Personal History

A Family Photograph

Note: An earlier version of this was password protected because I wanted to address my family directly. This version should make more sense to the general reader.

Years ago my father, Marty, gave me a copy of a photograph of the Acker/Samuel(Weissbuch) family, assembled in Manchester, UK around 1900. I don’t know if he knew more about the photo, but he never gave me any details. The family had migrated from Rumania not long before. The group is photographed in front of and hemmed in by, brick walls, in tiers, with a gaggle of kids sitting in the front row. I have been going through folders of family photos lately, (partly so the younger members of my family won’t have to do it some day). I came across a copy of the photograph.

Now, in this family was a boy who would become a well-known writer, a Zionist thinker, and something of a radio personality in the U.S. His name was Maurice Samuel (my father’s first cousin. He was a hero to Marty in his youth, and I remember hearing him talk with poet Mark Van Doren on national radio. This conversation, the subject of which was the Old Testament, went on weekly in the summer for twenty years! They were also on TV.)

Maurice Samuel and Mark Van Doren

In 1963 Maurice published a memoir entitled Little Did I Know, the first sentence of which reads

 “Among the people who rise out of my past to claim first mention in this book, my uncle Berel is the most persistent.”

 Berel Acker was my great-grandfather.

I have had Maurice’s book (my father’s copy) by my reading chair for months and I dip into it now and then. I started reading, on page 72, a few days ago, this: “My mother’s family came to Manchester in full force, part of it moving on, as I have told, to America. I have a group photograph taken in 1902, in the squalid backyard of 5 Norfolk Street, on the occasion of my aunt Chaya’s wedding, which was celebrated in our upstairs front room. Uncle Berel is in it, billycock set jauntily on his head, a cigarette dangling from his lips. I am there with my twin sister Dora, in the front row, seated on the ground, and into my face only a Wordsworth could have read trailing clouds of glory…”

Vicinity of 5 Norfolk St. Manchester

An amazing coincidence that I found the photo I read about in Maurice’s book just a few days later, giving me a lot more detail and a certain flavor.

Marty wrote on the back of the small copy I found that the little boy at the extreme left is his father, my grandfather Isaac.

In 1995 Marty and I visited the English relatives. In cousin Harry Rothman’s living room was a large version of the photo.

This photo was taken in 1955, in the New York area. My brother Dave and I are sitting on Isaac’s lap. Seated to our left is Berel. My mother and father and two grandmothers are standing behind. The woman at the left is unidentified, possibly one of my aunts.

Maurice’s depiction of Berel agrees with everything I was told by my father. Berel was the man of the world, the “cool grandfather.”  Marty’s other grandfather, who was named Katz, was so religious that he established his own synagogue and became its rabbi. Kids of Marty’s generation would say “when the Katz away, the mice will play.”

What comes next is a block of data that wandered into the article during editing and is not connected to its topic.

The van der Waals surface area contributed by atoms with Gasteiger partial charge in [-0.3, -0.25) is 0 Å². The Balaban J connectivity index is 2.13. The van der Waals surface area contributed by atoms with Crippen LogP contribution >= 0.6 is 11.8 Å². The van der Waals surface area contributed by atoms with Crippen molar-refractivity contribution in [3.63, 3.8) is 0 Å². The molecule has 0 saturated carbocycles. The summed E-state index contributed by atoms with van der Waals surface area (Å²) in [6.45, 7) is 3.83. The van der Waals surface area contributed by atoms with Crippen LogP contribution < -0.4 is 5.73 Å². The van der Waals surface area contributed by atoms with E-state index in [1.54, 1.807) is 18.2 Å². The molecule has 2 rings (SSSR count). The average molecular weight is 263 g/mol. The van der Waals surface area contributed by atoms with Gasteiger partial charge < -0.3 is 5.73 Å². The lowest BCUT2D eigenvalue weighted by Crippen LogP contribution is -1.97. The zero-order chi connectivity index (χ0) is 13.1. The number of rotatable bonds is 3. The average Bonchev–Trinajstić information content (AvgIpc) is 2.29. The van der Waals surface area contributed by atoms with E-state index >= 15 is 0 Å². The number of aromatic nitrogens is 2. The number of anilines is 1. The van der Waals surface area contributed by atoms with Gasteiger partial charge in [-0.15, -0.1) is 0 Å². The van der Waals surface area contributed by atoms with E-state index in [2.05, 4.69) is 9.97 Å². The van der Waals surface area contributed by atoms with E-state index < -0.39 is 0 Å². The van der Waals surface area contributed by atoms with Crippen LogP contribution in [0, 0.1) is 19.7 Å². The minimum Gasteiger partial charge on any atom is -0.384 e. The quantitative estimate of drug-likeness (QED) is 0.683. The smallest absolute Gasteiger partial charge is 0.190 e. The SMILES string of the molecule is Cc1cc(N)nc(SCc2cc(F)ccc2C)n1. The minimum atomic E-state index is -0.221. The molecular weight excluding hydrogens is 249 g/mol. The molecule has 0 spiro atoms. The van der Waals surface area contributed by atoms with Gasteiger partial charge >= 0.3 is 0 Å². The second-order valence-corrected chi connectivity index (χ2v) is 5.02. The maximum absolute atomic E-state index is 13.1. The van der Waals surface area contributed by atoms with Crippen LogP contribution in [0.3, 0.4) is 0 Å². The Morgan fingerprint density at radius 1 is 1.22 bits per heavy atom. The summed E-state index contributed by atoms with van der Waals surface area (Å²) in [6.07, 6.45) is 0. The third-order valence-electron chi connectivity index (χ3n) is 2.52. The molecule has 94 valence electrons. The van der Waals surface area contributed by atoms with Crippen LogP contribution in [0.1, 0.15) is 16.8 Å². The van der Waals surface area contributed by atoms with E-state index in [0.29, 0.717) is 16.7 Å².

It’s gratifying to have little bits of family history come together like this.

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Personal History

Rudy Cipolla

I used to have this recurring dream. I would find myself in a little corner store, in some unidentified city, maybe San Francisco. The place would have been lost in time. Inside was a glass case and inside the case was a marvelous collection of old fireworks with fantastic labels, for sale.

The dream came true, in a way, when, in the late 1980s, we stumbled across a strange little shop on Judah Street. We walked in, for what reason I don’t remember, and there we found Rudy Cipolla. The shop did have a glass case with musty, interesting old things in it. Among those was a box of caps for a toy gun, a firework of a sort, which I bought. The label said “72 Big Shots.”

caps72bgishots1

The proprietor of the shop introduced himself as Rudy Cipolla, and in a few minutes our acquaintance had progressed to the point that he started to tell us that his name meant “Onion” in Italian, and that he was related to John Cipollina, the lead guitarist for the Quick Silver Messenger Service, a famous 60s band. He also told us he played the mandolin and that he was a composer. Then he gave us an autographed cassette tape of a piece he’d written entitled “La Civetta” (The Flirt, in Italian.)

rduycipolla

Cipollacassette1.jpg

We wandered out and into a gray fall day in the Inner Sunset district, never to see Rudy again, but I never forgot the literally dream-like encounter.

Later, I learned that the shop was called the Book Nook, and that Rudy Cipolla was revered by local musicians, mandolin players especially. David Grisman counted him as an influence and friend, and indeed, he was a very prolific composer.image1Rudy died in 2000 at the age of 99.

Photographs courtesy of Owen Hartford

 

 

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